Jesus broke culture a third way: He laid hands on her. Eidersheim explains that in Jesus’ day some Pharisees were called "the black-and-blue Pharisees." Why? Because they were so strict in their observance of the Law they would not even look at a woman. If they sensed that a woman was going to cross their path, they would close their eyes tightly and walk straight ahead. Sometimes they would smack into a wall or fall over an ox cart and receive their bruises. Here, in contrast to the example of the "black-and-blue Pharisees," Jesus laid His hands on a woman.

Fourth, Jesus affirmed her worth in society. These men in the synagogue were probably thinking, What is she doing in here? What is He doing? He’s touching her. Look at what He’s doing in God’s holy place.

Jesus knew their hearts and said to them, "Don’t you loose your ox or donkey and take it to be watered on the Sabbath?" (Luke 13:15).

They all knew they broke the Sabbath by watering their animals.

Jesus continued, "This woman is worth far more than any animal you have. This woman is not an animal; she is a ‘daughter of Abraham’ " (Luke 13:16). By saying this, He restored her rightful position.2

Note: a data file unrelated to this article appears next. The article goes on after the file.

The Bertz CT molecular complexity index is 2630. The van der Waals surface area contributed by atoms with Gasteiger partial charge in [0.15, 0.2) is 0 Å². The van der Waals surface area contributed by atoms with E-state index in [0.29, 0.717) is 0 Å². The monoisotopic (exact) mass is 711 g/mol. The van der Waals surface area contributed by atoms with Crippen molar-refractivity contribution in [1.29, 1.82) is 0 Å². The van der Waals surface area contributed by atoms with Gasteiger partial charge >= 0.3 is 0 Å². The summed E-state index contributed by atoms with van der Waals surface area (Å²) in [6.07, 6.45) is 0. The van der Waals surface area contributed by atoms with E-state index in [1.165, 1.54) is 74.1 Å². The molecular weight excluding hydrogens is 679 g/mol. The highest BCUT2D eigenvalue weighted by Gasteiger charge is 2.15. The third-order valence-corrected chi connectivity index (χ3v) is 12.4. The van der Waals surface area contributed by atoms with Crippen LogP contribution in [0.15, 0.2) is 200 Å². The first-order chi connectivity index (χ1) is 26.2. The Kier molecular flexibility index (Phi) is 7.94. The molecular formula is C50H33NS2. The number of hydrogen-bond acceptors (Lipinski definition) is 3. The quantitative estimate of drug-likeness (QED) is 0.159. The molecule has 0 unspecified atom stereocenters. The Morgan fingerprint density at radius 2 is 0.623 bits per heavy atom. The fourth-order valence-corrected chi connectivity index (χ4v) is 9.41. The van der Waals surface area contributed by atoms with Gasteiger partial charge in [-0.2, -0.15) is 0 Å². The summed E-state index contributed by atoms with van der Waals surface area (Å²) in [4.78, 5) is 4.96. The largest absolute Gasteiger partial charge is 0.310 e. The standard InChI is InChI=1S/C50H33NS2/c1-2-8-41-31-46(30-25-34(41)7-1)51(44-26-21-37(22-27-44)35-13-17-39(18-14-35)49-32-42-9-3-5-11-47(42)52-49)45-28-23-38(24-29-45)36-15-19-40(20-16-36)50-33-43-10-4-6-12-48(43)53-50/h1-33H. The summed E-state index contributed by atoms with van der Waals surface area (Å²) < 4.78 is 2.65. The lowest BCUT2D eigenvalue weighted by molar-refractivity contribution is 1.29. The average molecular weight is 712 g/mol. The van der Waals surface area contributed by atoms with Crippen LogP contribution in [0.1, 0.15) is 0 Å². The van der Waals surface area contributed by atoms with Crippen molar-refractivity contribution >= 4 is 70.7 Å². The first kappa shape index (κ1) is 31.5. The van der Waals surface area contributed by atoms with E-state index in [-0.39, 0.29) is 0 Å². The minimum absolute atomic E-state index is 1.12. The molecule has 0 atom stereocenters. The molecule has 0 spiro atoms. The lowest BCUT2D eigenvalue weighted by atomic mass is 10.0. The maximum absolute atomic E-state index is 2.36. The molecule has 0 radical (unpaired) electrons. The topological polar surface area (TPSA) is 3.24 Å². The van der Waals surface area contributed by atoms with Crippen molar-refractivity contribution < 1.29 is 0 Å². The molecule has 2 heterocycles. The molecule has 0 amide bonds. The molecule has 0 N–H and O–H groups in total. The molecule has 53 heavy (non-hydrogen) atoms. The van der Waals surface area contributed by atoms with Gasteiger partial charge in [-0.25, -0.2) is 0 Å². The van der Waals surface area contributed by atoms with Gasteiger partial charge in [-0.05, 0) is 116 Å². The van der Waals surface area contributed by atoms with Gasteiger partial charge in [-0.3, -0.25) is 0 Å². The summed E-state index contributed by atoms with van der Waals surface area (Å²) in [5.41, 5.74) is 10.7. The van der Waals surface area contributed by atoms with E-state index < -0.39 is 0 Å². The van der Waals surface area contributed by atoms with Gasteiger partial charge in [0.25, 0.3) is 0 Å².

This episode is especially important because Jesus willingly risked His life for the sake of a woman. He humiliated His opponents in their own synagogue by ministering sensitivity, kindness, and mercy to a woman. It is for this act of kindness and divine love, and many others like them, that these men sent Him to the Cross.


Jesus let women know they were intelligent and intrinsically worthy of God’s love and concern. Not one time in all four Gospels did He put down a woman. I wish I could say I’ve never told a joke that made fun of a woman, looked at a woman in an inappropriate way, or never said to a woman, "This is guy stuff; mind your own business." Most men, at some time in their lives, have put down women. But Jesus never did. From the earliest days of His life, to the time He ascended into heaven, Jesus exalted and affirmed women.

Jesus was sensitive to the social and religious handicaps with which women had to struggle, and He lifted those burdens.

In Luke 1 and 2, Luke recorded the birth and the first days of Jesus’ life. In Pakistani and Afghani culture (and in the Middle East), when a male child is born, the men gather around the father. The mother did all the hard work, but the men slap the father on the back and say, "Mashallah. Bless God. You did it. Aslanim, my lion."